A few months ago, I had a conversation with a former student who had taken my FYI course, Matters of Opinion. She said,
“I finally learned those terms you taught us in class. You know– the ones like breadth, depth, and fairness. I think I knew them fairly well in school because I had memorized them and I aced all my quizzes and exams. Not until I began using them as a paralegal did they finally kick in.”
The terms she was referring to are a few of the Universal Intellectual Standards from Linda Elder and Richard Paul’s book, “Critical Thinking – Concepts and Tools” (Elder and Paul, 2009). Her encouraging words are ones all teachers like to hear. I have to admit, though, that I sometimes wonder if what I’m teaching is getting through and, if so, at what point does it “finally kick in”?
I’m thinking one of these days I will develop a bumper sticker:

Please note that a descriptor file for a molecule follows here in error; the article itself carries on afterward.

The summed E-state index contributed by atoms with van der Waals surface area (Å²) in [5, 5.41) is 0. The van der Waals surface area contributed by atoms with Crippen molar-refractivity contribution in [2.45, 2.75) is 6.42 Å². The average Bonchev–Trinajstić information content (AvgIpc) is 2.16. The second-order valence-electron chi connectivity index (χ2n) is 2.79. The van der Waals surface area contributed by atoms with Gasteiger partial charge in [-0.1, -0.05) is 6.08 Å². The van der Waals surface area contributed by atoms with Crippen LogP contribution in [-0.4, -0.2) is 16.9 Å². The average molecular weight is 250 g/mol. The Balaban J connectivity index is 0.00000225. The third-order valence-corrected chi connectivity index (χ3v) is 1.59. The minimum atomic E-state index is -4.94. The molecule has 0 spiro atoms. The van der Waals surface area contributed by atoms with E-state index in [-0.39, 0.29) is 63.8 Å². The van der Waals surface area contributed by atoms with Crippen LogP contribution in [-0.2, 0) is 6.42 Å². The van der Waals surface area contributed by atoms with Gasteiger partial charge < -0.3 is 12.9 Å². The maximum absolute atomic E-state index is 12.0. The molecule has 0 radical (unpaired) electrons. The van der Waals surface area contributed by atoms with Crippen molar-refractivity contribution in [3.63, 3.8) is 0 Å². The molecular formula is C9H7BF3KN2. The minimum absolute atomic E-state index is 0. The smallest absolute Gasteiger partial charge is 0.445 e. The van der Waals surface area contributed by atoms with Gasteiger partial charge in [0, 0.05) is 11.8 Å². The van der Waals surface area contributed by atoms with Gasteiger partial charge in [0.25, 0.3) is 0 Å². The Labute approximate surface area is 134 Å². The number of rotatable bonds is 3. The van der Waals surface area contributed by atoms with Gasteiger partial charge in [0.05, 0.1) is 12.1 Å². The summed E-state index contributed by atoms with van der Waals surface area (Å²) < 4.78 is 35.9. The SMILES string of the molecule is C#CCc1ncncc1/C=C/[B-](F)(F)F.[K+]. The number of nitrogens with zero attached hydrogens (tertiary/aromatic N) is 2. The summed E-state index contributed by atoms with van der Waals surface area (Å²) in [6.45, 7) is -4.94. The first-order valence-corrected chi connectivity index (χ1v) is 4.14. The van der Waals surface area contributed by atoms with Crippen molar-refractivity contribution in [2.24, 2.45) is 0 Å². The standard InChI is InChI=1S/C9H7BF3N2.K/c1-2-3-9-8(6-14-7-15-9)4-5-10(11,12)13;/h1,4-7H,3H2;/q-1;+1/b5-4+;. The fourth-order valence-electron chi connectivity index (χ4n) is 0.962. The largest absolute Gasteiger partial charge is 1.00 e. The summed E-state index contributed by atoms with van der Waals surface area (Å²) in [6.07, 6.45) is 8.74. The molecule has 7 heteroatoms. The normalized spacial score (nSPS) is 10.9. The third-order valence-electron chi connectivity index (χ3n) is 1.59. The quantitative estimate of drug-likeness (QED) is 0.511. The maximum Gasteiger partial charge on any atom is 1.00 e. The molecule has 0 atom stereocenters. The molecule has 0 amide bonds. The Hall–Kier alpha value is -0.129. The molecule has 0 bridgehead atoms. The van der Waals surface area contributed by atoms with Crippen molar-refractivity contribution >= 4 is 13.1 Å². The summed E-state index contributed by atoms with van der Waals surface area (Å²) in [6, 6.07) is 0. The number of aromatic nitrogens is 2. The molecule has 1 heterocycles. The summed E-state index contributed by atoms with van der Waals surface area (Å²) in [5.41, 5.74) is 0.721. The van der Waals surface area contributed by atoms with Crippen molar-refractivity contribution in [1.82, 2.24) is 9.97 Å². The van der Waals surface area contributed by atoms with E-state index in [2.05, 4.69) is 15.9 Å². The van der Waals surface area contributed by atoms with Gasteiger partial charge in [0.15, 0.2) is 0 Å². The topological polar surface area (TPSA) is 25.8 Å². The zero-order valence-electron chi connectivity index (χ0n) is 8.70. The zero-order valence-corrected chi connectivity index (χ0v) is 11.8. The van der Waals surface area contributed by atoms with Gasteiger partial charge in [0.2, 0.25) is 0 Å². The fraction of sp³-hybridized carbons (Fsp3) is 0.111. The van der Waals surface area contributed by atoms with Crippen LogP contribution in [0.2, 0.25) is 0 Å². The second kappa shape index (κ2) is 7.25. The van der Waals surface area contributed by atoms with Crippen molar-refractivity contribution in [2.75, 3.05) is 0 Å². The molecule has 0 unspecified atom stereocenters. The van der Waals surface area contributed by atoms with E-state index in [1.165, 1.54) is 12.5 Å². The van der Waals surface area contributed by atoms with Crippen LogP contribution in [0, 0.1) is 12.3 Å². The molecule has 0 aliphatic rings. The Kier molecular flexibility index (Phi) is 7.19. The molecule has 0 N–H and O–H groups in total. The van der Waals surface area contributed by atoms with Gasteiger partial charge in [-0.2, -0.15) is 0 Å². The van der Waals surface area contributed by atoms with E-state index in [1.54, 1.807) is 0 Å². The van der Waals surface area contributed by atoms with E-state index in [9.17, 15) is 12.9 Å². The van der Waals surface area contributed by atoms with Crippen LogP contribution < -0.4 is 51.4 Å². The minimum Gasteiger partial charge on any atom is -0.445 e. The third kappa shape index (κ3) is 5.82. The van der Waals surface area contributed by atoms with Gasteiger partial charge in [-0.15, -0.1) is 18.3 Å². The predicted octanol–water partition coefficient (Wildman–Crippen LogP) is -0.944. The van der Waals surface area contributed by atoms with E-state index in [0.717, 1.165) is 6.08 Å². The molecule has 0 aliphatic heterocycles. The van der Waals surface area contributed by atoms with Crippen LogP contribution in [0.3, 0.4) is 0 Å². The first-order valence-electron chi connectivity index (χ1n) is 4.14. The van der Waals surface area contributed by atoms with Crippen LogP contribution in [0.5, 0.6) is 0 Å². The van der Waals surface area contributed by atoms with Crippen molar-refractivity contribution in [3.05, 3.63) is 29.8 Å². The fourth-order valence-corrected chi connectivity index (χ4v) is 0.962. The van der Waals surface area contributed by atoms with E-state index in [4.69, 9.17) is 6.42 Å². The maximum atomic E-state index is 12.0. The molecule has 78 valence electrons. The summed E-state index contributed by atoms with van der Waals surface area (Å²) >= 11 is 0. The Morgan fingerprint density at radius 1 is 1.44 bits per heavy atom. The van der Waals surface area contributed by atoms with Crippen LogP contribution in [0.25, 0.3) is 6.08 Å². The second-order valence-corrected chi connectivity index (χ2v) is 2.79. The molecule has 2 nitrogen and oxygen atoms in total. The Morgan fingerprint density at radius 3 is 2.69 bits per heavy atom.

How Do You Know When?
Until I do, here’s a revision of a poem, originally entitled “Learnspotting” (Kenney, 2016), that offers a possible explanation to the question:
Learning: Near Sightings and Speakings
It’s an adjustment
That cannot be hurried
Or double-blinked into view.
It’s the blurred lens
In need of fine-tune focus,
Perhaps the deft turn
Of safecracking fingertips.
You can eavesdrop on learning…
It’s the muffled call,
The half-heard cry across the field
That whisks your ear
And tilts your head
You can pinpoint learning…
It takes touch, attention,
And unflinching poise
But mostly insight
You may never see
Or hear it.
Elder, L., & Paul, R. (2009). Critical Thinking – Concepts & Tools. Tomales, CA: Foundation for Critical Thinking Press.
Kenney, R. (2016). Learnspotting. In J. Ferrari (Ed.), Third Wednesday (p. 78). Ann Arbor, MI: Gravity Presses.